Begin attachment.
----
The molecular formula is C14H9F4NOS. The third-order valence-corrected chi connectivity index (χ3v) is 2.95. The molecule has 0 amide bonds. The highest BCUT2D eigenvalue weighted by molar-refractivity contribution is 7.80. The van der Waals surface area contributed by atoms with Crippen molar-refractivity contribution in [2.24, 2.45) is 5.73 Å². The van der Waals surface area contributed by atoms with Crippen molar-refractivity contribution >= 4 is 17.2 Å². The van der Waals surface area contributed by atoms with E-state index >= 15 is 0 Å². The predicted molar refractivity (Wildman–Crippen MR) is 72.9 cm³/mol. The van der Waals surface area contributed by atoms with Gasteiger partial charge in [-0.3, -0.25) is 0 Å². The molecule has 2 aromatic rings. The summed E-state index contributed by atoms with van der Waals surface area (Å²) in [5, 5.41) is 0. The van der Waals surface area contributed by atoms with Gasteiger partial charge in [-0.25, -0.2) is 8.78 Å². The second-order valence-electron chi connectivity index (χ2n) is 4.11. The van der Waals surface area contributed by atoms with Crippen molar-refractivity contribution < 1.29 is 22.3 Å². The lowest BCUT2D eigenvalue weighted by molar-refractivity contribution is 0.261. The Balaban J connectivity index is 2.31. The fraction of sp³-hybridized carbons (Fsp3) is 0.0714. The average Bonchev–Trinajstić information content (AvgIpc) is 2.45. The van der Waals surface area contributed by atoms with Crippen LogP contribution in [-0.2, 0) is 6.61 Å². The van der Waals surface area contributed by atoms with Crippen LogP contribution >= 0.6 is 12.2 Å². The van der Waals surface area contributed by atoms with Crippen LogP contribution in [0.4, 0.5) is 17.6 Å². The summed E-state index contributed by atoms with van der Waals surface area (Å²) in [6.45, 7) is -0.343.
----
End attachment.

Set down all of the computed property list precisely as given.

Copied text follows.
The molecular formula is C14H9F4NOS. The third-order valence-corrected chi connectivity index (χ3v) is 2.95. The molecule has 0 amide bonds. The highest BCUT2D eigenvalue weighted by molar-refractivity contribution is 7.80. The van der Waals surface area contributed by atoms with Crippen molar-refractivity contribution in [2.24, 2.45) is 5.73 Å². The van der Waals surface area contributed by atoms with Crippen molar-refractivity contribution >= 4 is 17.2 Å². The van der Waals surface area contributed by atoms with E-state index >= 15 is 0 Å². The predicted molar refractivity (Wildman–Crippen MR) is 72.9 cm³/mol. The van der Waals surface area contributed by atoms with Gasteiger partial charge in [-0.3, -0.25) is 0 Å². The molecule has 2 aromatic rings. The summed E-state index contributed by atoms with van der Waals surface area (Å²) in [5, 5.41) is 0. The van der Waals surface area contributed by atoms with Gasteiger partial charge in [-0.25, -0.2) is 8.78 Å². The second-order valence-electron chi connectivity index (χ2n) is 4.11. The van der Waals surface area contributed by atoms with Crippen molar-refractivity contribution < 1.29 is 22.3 Å². The lowest BCUT2D eigenvalue weighted by molar-refractivity contribution is 0.261. The Balaban J connectivity index is 2.31. The fraction of sp³-hybridized carbons (Fsp3) is 0.0714. The average Bonchev–Trinajstić information content (AvgIpc) is 2.45. The van der Waals surface area contributed by atoms with Crippen LogP contribution in [-0.2, 0) is 6.61 Å². The van der Waals surface area contributed by atoms with Crippen LogP contribution >= 0.6 is 12.2 Å². The van der Waals surface area contributed by atoms with Crippen LogP contribution in [0.4, 0.5) is 17.6 Å². The summed E-state index contributed by atoms with van der Waals surface area (Å²) in [6.45, 7) is -0.343.